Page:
The government’s strategy on forestry, Project Woodland, has “failed to make significant progress”, the Irish Farmers’ Association (IFA) has said.

Jason Fleming, the association’s national forestry chairperson, has expressed frustration with the progress of the strategy, which was launched in the spring of last year.

Speaking this morning (Thursday, August 25), Fleming said a recent regulatory report on Project Woodland “gave few recommendations” to improve the forestry licencing system, or to address concerns of farmers involved in forestry.

“What is equally frustrating is the ongoing lack of progress made in addressing the key issues in the forestry sector which has brought the whole sector to its knees,” he said.

The independent Project Woodland: Regulatory Review Report looked into the forestry regulatory system in Ireland, and explored whether improvements could be made to the licensing system, while working within the parameters of Irish and EU environmental law.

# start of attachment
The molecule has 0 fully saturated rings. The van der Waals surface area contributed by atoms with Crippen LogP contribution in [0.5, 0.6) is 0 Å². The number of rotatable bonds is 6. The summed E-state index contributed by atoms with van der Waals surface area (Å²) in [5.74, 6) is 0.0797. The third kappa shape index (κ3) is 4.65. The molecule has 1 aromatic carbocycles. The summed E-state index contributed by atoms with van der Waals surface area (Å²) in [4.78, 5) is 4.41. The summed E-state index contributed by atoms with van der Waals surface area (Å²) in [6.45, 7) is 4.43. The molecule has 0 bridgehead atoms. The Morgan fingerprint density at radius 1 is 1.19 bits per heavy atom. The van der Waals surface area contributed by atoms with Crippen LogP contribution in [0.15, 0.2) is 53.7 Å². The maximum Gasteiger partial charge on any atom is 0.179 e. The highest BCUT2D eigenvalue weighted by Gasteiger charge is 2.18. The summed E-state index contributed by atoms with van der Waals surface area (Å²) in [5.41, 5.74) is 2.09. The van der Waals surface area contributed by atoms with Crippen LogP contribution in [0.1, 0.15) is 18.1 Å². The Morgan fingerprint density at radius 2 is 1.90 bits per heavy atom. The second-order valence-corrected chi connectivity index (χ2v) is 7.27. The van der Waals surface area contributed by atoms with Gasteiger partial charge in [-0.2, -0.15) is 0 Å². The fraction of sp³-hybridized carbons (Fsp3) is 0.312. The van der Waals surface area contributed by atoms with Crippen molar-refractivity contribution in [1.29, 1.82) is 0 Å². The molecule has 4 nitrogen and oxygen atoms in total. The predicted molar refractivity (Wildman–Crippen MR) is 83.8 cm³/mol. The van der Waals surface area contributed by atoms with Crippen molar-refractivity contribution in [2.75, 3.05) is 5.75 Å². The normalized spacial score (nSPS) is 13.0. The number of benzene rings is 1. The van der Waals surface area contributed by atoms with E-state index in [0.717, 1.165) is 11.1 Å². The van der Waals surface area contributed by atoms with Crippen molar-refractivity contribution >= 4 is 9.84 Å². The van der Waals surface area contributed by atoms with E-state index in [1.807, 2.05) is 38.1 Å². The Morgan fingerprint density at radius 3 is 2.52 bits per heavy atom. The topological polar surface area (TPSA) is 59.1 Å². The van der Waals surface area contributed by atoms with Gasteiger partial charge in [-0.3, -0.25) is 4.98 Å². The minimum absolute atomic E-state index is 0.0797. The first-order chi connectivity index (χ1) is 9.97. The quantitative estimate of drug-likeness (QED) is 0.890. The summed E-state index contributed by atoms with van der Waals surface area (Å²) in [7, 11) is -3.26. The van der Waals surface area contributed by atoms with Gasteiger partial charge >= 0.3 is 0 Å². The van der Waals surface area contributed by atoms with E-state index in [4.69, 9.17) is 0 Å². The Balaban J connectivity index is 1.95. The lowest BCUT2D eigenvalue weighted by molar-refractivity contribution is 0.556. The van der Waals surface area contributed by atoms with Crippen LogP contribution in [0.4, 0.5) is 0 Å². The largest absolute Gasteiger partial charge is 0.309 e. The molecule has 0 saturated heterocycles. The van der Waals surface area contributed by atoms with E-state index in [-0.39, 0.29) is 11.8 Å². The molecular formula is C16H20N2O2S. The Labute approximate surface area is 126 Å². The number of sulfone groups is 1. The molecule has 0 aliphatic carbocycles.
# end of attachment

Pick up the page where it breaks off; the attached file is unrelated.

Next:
Project Woodland was established in February 2021 with the aim of identifying and overcoming issues with the forestry licencing system and to increase the number of trees planted.

“It’s been a year and a half since Project Woodland was set up. But in those 18 months we have seen little progress, with the very same issues relating to the licencing system continuing to cause huge problems,” Fleming said.

He called for a full reform of the licencing system to encourage farmers to plant.

This reform, Fleming argued, should aim to reduce delays in licence approval, allow for exemptions for general management practices such as thinning, introduce a single consent system, and change the current appropriate assessment (AA) screening process.

“Restoring farmers’ confidence in forestry is the only way we will see a reversal in the downward trend of forestry planting in Ireland,” Fleming said.

The IFA forestry chair added: “The government has set out ambitious forestry planting targets as part of the Climate Action Plan. They have absolutely no hope of achieving these unless the fundamental problems affecting the sector are addressed.”